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Several Deceptions
Jane Stevenson

Several Deceptions
Jane Stevenson
Jonathan Cape
London 1999

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For an author to mark her debut in published fiction with a collection of four short stories is unusual since this is ordinarily the preserve of novelists who have an established reputation for story-telling behind them. However, any doubts about the wisdom of publishing this first collection is soon dispelled by the high quality of writing evident from the opening page. ‘In retrospect, I am inclined to blame the whole thing on Umberto Eco’ may seem too sententious a beginning for the opening story, but when one realises that this kind of conceit is typical of the narrator of Island of the Day Before Yesterday, it becomes perfectly apt. Simone Strachey is a wonderful creation. Unbearably smug in the correctness of his own judgement, he employs a plain secretary (“Dreary Dora”) to help him catalogue his father’s memorabilia which the Sunday Times has taken an interest in. Typically, he attempts to deceive the newspaper by re-inventing Dora via Harvey Nichols as a member of the sixties King’s Road in-crowd. Inevitably, this deception backfires and in the choicest comic moments of the book, Strachey is left attempting to explain to himself how he could have got it so very wrong. Although not a particularly likeable character, Stevenson does allow him some very funny asides on such objectionable aspects of the modern world as literary biography and marie claire magazine.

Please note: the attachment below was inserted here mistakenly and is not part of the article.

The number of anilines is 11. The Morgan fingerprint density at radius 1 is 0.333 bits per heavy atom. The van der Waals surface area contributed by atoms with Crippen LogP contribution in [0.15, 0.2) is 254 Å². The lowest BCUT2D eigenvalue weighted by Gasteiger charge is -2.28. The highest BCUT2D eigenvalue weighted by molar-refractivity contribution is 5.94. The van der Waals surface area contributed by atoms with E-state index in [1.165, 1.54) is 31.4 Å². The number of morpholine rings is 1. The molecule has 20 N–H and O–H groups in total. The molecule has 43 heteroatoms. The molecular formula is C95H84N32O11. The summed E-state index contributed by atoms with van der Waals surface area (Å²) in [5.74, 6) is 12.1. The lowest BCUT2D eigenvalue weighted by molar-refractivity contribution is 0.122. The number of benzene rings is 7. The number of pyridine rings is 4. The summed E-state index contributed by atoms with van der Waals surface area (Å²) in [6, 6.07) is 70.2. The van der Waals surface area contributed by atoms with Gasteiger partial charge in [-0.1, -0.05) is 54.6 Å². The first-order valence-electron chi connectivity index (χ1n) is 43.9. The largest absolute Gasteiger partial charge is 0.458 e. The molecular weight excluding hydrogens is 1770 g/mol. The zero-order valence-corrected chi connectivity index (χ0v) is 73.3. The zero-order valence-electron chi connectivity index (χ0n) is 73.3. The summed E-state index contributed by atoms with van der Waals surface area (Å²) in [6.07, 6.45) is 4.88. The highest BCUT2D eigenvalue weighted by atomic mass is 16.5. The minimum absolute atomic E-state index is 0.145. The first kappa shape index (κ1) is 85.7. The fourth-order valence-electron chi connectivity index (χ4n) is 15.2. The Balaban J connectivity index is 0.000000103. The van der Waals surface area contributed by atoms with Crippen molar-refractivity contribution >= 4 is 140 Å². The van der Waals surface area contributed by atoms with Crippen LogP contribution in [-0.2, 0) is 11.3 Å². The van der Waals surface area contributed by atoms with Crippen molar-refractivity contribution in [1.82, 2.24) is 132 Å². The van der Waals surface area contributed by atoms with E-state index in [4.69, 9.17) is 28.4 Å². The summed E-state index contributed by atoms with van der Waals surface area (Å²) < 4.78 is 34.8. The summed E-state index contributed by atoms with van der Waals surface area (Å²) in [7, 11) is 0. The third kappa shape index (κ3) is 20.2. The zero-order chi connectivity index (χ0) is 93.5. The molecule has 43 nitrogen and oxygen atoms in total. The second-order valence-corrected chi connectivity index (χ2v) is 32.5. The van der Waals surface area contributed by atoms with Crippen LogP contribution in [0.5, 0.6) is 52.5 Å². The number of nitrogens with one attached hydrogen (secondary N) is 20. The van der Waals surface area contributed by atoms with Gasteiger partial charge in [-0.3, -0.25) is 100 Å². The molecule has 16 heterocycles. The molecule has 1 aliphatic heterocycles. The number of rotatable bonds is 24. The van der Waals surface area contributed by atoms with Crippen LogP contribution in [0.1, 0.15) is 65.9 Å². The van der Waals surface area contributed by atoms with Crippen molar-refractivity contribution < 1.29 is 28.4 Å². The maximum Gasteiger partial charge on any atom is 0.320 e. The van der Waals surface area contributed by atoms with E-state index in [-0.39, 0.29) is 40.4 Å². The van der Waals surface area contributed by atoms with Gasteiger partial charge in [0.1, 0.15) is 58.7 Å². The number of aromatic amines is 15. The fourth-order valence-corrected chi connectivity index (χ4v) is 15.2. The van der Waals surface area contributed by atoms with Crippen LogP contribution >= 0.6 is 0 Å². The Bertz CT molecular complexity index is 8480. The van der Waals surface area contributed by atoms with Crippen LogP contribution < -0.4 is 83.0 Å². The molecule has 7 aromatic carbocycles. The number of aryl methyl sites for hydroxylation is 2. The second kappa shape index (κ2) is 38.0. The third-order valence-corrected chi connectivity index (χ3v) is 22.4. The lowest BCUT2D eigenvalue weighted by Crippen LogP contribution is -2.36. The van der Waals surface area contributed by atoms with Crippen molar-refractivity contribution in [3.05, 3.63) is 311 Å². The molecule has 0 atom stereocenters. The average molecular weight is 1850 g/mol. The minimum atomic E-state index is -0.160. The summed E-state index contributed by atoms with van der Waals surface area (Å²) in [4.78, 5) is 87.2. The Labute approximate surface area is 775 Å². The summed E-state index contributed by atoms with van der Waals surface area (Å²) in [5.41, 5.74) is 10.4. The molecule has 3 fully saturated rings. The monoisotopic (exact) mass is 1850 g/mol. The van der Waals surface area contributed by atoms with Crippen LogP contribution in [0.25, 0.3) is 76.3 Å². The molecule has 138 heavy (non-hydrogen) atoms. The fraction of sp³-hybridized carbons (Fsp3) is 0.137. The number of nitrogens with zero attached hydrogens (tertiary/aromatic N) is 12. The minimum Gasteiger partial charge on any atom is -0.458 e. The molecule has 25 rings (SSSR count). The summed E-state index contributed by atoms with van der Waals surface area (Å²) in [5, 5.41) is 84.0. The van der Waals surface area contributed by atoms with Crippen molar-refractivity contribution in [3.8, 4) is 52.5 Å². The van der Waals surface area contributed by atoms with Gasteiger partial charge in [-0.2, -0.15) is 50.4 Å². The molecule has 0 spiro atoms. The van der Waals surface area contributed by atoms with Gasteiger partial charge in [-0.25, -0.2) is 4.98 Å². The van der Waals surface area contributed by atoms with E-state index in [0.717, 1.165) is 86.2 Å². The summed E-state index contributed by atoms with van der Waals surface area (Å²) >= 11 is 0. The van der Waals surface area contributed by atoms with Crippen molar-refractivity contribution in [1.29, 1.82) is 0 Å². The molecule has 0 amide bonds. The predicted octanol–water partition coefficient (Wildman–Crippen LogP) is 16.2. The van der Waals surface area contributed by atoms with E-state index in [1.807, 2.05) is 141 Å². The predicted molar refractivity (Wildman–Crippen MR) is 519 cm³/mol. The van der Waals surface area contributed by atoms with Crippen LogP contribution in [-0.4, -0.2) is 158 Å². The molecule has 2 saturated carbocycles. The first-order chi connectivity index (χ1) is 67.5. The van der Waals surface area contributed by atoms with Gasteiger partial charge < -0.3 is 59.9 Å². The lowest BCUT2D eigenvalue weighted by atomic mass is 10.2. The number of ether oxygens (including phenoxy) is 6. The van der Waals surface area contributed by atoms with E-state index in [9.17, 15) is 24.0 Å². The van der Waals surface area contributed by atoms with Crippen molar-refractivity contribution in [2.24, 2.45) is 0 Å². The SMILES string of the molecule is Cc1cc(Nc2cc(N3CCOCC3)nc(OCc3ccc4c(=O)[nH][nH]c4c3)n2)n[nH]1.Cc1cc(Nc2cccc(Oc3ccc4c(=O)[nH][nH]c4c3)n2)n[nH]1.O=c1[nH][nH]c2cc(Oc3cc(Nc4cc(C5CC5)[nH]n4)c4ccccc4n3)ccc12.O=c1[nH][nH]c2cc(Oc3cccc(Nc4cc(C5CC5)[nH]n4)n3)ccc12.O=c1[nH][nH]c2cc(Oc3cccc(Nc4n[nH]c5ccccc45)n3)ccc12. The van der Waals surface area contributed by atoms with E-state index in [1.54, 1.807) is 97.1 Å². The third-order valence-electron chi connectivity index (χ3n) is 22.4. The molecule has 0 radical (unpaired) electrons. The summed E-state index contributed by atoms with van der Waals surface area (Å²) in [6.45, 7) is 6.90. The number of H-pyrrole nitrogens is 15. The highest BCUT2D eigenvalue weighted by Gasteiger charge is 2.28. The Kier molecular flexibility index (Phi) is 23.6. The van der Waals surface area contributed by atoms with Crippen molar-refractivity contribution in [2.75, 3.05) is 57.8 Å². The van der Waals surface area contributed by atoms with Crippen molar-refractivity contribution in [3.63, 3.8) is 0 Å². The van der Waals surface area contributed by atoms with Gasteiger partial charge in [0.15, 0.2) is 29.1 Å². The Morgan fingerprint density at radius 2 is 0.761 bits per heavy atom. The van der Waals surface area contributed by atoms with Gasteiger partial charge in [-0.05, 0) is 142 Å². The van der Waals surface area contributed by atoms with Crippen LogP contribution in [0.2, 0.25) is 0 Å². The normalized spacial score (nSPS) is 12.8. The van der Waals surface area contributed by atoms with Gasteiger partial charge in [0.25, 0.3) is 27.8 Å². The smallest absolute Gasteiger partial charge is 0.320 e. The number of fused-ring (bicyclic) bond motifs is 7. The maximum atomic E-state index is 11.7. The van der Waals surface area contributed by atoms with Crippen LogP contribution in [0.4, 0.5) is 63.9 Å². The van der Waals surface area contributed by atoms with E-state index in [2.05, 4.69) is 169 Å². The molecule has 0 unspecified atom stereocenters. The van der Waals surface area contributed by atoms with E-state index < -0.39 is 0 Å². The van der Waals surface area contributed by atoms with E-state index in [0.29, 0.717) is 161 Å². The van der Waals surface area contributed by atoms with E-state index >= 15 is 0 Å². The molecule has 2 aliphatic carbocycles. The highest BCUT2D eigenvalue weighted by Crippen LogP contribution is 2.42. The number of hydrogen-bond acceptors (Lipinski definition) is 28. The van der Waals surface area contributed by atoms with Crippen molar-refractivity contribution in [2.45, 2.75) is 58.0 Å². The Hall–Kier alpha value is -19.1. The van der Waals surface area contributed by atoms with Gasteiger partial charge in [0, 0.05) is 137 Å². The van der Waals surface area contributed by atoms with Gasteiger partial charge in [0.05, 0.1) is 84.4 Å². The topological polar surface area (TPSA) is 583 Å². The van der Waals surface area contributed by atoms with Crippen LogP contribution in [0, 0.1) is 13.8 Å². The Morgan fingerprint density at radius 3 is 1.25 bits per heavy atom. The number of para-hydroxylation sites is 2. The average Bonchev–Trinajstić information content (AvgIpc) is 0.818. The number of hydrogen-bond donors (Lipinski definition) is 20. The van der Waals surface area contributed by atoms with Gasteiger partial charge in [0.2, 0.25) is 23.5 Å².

The deception practised in Law and Order involves putting to the test the theory that without establishing motive, the law cannot ascribe guilt. Florian and Hendrik are twin brothers studying law at the University of Leiden, where they fall under the spell of their tutor Professor van Aldegonde who subscribes to the theory outlined above. In many ways this is a straightforward Faustian tale, but Stevenson brings the drama to life with her faultless depiction of setting and character.

If problems of self-identity occupy the twins in Law and Order, in The Colonel and Judy O’Grady they threaten to overwhelm the cast. Nominally, this story concerns the experiences of a young Irish woman in an exiled Tibetan Buddhist community in northern India as related to a University acquaintance in Edinburgh. But the tale widens to include the crisis of identity of, by turns, the British expatriates, the Tibetans, O’Grady and finally the narrator herself as she muses upon her own self-understanding as a Scot and a Briton.

Oliver, an out of work artist and narrator of the final piece resembles Strachey in his mocking superiority (‘I pinched the current World of Interiors and laughed myself to sleep.’), but is so shot through with cynicism and alcohol that he earns the frigid contempt of the group of friends he is staying with in east Anglia. When Oliver gives full rein to his scorn of the pretensions of his fellow guests, particularly the obvious targets of the unsophisticated soldier and the irritating young boy, he unwittingly leads them on an escapade that threatens to turn farce into tragedy. Stevenson’s prose here is at its most measured as she leads the reader from the biting dialogue of the domestic setting to the confused and languid darkness of the countryside.

Throughout the book as a whole, there is an assurance, wit and intelligence that will prove attractive to many readers, particularly if they have an empathy for resolutely cultured, bourgeois settings. It is a sparkling debut that promises greater achievements in future.

Reviewed by Robert Whitehouse


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